Romance is wide-open (er, so to speak) in terms of how sexy you make it, but there's something that many erotic authors discover when they start writing romance: romance readers have their own expectations, and it's important to meet those expectations when you write romance. Pick up a copy of -- at least -- Romancing the Beat by Gwen Hayes. (And there are a lot of resources about romance floating around the Net.) Romance readers are more interested in the developing relationship between well-written characters -- the chase -- than the capture: "seksi times". Doesn't mean that erotic is right out the door: you just have to make it part of the story rather than the whole story.
Update (for my own satisfaction):
Hit 3.4K on the first few scenes of a possible romance novel. I also completed a first draft of an outline using Romancing the Beat by Gwen Hayes, which I am sure I saw recommended somwhere here on EA and it was a massive help.
Romance doesn't say it can't be explicit. Romance can run the gamut from explicit sex scenes all the way to implied sex scenes behind closed doors after the couple is married.
Romance has to have a happy ending, either happily for now or happily ever after. It has to have the relationship as the main plot (although you can have character driven stories in romance, the readers might think they are odd, but they won't ding you for it - in fact, if you do it well, they might even like you more for it). There needs to be a dark night of the soul - this is usually a break up, but it could just be considering that the they are going to give up the relationship and not actually follow through with it. Romance needs a grand gesture. This is the extraordinary act where the heroine (usually) is finally convinced that the hero is all in.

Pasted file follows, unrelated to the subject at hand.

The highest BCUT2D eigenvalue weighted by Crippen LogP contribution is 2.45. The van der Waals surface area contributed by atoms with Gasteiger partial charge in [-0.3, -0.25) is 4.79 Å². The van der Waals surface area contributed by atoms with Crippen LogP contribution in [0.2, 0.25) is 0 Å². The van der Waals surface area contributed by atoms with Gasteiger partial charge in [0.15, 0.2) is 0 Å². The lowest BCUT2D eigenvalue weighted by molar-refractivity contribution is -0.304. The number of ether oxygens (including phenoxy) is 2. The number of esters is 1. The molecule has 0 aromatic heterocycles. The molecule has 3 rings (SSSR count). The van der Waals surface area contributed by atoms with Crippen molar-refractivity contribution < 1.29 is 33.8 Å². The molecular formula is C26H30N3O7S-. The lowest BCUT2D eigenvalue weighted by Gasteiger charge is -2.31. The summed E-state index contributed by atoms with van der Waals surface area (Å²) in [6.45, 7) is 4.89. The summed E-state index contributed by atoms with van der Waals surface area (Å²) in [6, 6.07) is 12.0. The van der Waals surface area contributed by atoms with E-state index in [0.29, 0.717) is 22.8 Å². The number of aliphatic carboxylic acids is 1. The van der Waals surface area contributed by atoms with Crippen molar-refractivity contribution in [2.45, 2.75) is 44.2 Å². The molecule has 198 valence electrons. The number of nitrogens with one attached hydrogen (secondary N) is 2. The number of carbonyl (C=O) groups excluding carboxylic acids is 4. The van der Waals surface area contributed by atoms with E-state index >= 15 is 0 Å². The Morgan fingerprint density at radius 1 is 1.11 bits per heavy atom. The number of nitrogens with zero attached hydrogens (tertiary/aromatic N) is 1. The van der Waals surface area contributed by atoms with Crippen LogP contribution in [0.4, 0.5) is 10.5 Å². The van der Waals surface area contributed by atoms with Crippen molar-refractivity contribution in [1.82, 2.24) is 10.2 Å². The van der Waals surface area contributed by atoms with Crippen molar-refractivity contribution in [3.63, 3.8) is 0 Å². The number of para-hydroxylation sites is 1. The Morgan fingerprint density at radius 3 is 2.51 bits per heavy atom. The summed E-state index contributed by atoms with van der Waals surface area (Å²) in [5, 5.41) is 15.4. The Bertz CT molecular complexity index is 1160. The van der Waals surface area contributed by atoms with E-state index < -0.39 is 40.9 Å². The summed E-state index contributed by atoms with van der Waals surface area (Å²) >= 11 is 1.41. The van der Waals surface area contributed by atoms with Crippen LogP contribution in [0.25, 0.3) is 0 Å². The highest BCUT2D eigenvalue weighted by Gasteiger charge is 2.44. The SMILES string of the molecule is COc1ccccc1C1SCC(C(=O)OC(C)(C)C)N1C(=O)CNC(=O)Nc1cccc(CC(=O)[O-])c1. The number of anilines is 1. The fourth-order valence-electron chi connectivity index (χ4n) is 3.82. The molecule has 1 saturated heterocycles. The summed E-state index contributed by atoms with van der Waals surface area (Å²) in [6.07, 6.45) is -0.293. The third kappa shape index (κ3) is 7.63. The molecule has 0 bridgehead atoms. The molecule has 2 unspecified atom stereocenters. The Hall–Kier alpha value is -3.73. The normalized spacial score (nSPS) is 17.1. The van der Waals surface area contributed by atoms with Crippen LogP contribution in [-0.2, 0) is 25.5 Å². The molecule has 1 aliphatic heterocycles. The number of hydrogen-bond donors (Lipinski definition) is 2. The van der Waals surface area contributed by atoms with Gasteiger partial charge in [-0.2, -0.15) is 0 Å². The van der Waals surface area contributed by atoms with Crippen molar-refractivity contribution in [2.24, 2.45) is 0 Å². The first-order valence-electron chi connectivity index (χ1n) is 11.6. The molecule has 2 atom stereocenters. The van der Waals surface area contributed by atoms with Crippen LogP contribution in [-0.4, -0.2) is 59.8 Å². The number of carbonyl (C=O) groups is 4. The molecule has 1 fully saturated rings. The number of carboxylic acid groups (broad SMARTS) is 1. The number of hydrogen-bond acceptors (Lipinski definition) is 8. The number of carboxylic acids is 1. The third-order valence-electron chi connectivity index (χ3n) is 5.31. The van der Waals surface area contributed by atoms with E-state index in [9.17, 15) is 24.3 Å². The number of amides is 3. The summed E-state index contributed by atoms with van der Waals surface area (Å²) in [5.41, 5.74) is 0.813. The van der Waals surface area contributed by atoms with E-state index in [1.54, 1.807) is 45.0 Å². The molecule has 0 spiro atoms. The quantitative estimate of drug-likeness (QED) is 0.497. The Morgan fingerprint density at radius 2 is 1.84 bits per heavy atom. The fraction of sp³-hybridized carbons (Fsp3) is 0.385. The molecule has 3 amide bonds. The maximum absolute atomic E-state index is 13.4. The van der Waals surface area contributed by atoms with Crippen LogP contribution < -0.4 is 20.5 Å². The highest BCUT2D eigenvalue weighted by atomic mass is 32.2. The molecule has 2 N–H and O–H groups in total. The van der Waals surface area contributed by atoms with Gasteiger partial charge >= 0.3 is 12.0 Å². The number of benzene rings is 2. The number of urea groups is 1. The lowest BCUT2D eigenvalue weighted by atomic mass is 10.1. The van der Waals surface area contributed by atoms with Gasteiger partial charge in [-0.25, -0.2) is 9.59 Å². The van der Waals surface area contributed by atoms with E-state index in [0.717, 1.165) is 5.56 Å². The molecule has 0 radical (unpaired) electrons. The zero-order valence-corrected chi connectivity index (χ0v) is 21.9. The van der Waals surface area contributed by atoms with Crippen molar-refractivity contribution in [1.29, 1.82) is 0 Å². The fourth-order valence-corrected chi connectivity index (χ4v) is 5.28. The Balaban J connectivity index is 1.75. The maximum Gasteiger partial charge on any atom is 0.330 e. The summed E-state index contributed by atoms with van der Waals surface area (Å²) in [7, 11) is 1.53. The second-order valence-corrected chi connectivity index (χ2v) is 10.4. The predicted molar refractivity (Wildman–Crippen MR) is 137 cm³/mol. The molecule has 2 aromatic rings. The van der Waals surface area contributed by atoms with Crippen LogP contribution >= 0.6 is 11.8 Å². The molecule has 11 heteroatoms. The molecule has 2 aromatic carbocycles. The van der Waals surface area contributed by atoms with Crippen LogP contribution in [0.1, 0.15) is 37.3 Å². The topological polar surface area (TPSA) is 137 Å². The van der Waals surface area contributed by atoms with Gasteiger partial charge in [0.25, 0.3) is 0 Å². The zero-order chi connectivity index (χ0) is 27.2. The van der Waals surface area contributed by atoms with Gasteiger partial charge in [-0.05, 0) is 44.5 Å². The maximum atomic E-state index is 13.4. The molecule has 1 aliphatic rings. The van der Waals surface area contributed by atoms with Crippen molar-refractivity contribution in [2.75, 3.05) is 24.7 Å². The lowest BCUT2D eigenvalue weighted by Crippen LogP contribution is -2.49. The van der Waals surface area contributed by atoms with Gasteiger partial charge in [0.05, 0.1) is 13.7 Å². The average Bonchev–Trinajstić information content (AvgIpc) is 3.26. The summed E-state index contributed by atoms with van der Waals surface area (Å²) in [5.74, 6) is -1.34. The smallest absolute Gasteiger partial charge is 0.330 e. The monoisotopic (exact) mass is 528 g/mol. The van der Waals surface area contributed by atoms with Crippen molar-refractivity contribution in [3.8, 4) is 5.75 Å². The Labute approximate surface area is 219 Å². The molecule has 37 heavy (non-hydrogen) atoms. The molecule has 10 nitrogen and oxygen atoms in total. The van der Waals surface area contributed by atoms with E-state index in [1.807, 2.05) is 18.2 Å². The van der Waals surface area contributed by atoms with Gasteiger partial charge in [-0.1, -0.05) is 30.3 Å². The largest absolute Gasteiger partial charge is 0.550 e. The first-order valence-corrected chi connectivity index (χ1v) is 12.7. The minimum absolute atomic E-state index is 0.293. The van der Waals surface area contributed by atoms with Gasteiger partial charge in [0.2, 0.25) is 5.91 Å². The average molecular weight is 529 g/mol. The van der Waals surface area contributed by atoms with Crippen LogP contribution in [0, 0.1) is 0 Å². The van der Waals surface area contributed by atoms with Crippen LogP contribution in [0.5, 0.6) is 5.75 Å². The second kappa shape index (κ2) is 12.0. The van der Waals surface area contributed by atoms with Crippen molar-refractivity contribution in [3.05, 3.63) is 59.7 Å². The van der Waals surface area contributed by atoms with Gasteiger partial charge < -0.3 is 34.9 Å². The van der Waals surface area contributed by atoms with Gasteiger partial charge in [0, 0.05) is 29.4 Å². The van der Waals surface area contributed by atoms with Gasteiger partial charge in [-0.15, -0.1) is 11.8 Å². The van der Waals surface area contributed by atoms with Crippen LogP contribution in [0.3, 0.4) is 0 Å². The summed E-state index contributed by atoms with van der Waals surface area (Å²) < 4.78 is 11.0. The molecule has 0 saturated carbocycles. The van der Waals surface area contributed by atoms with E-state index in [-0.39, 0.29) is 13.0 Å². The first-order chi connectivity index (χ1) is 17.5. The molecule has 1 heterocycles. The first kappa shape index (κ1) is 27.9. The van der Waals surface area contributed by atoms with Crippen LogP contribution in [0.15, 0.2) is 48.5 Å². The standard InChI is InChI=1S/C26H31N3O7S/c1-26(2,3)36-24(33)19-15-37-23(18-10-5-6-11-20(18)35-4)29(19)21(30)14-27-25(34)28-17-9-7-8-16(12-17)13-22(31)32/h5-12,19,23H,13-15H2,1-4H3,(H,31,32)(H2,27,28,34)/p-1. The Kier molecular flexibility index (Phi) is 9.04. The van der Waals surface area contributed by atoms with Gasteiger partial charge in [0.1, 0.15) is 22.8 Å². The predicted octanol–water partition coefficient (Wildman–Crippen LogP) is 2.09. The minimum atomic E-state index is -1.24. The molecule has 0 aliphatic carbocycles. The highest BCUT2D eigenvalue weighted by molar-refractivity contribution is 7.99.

The explicitness of the sex scenes should never be a consideration of whether or not it's romance. If it hits all the Romance beats, then it's Romance.
If you don't know what you're writing, chances are you don't understand Romance. I strongly suggest Romancing the Beat. It will be the best $4 you ever spend.
Romance is actually very simple. All romance novels
follow a similar formula. To write effective romance, you need to understand two things: romantic story arc, and how to write emotion and conflict.
I’m going to point you to two resources I recommend to all my romance writer clients:
First is a book called Romancing the Beat by Gwen Hayes (a fellow romance editor). It costs less than $6 on Amazon and you can read it cover to cover in less than an hour. RTB will explain the formula for romantic story arc. Once you understand that, you can just plug your chosen setting, characters, etc. into the formula.
The second is Writing With Emotion, Tension, and Conflict: by Cheryl St. John (a romance writer). This book will teach you how to take your emotional conflict to the next level to really gut-punch your readers right in the feels.
Now go wrench some hearts, little fledgling romance writer. You got this. 👊🏼
Read this book
Read this FAQ (a lot of it is applicable)
Read a LOT of books in your niche. I don't care if you don't like them. Read them.
Everything from pacing to heat level to blurb style will depend on your niche choice, so you need to know it well if you want to succeed.
Yay! Welcome to the land of kissing books!!
Step 1: read romance.
Step 2: read more romance. (Repeat steps 1-2 many, many times)
Step 3: read Gwen Hayes' Romancing the Beat
Step 4: I found A LOT of support about writing and self-publishing from the r/eroticauthors sub. Really generous community with highly practical advice. I highly recommend digging through that sub, especially u/the_gorgon's wonderful posts like this one about research.
Best of luck!
Buy this book.
Study a romance sub-genre (like this one: [link]), then test the market with three or four short (15-20k word) novellas. You'll know when you hit. Releasing new ones every 2-3 weeks is golden. Make sure your covers and blurbs are top notch.
Killer book on the romance beat structure: [link]